Monday, January 10, 2005

More on contranyms

Karl Abel (1884) quoted in Freud's "The Antithetical Meaning of Primal Words":

Now in the Egyptian language, this sole relic of a primitive world, there are a fair number of words with two meanings, one of which is the exact opposite of the other. Let us suppose, if such an obvious piece of nonsense can be imagined, that in German the word “strong” meant both “strong” and “weak”; that in Berlin the noun “light” was used to mean both “light,” and "darkness"; that one Munich citizen called beer “beer,” while another used the same word to speak of water.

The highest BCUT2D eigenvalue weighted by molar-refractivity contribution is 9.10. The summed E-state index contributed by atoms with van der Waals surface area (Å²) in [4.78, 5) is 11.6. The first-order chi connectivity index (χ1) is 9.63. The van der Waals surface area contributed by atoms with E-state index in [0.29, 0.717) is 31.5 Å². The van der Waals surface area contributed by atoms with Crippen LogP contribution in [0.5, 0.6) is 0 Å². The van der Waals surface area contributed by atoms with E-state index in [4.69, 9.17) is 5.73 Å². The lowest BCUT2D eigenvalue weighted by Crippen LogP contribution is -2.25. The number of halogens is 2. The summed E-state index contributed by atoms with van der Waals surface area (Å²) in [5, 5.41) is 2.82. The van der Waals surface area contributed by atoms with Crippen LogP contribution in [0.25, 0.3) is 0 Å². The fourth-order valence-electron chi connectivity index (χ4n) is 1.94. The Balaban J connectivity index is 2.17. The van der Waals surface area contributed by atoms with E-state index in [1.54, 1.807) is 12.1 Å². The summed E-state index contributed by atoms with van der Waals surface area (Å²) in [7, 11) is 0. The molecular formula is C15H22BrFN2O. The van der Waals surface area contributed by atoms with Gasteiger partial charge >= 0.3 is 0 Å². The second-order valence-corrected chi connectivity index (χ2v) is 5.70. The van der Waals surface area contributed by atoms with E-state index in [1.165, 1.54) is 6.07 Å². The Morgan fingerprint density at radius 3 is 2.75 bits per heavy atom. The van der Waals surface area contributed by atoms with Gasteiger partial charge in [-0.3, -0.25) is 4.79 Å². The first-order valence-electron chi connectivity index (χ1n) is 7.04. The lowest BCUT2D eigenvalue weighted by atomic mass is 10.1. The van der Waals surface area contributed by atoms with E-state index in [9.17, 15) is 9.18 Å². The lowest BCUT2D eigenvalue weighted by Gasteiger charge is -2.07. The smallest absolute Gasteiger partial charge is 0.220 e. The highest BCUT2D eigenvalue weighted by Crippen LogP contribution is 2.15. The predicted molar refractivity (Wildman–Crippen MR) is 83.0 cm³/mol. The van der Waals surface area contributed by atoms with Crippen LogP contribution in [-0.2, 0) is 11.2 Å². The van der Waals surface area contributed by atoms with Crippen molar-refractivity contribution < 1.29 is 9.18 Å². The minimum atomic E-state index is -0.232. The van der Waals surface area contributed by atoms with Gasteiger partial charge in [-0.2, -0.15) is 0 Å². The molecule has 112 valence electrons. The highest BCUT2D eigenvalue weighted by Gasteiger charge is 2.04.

But Egypt was anything but a home of nonsense. On the contrary, it was one of the cradles of the development of human reason.

Okay, let's cleave to this idea for a minute.


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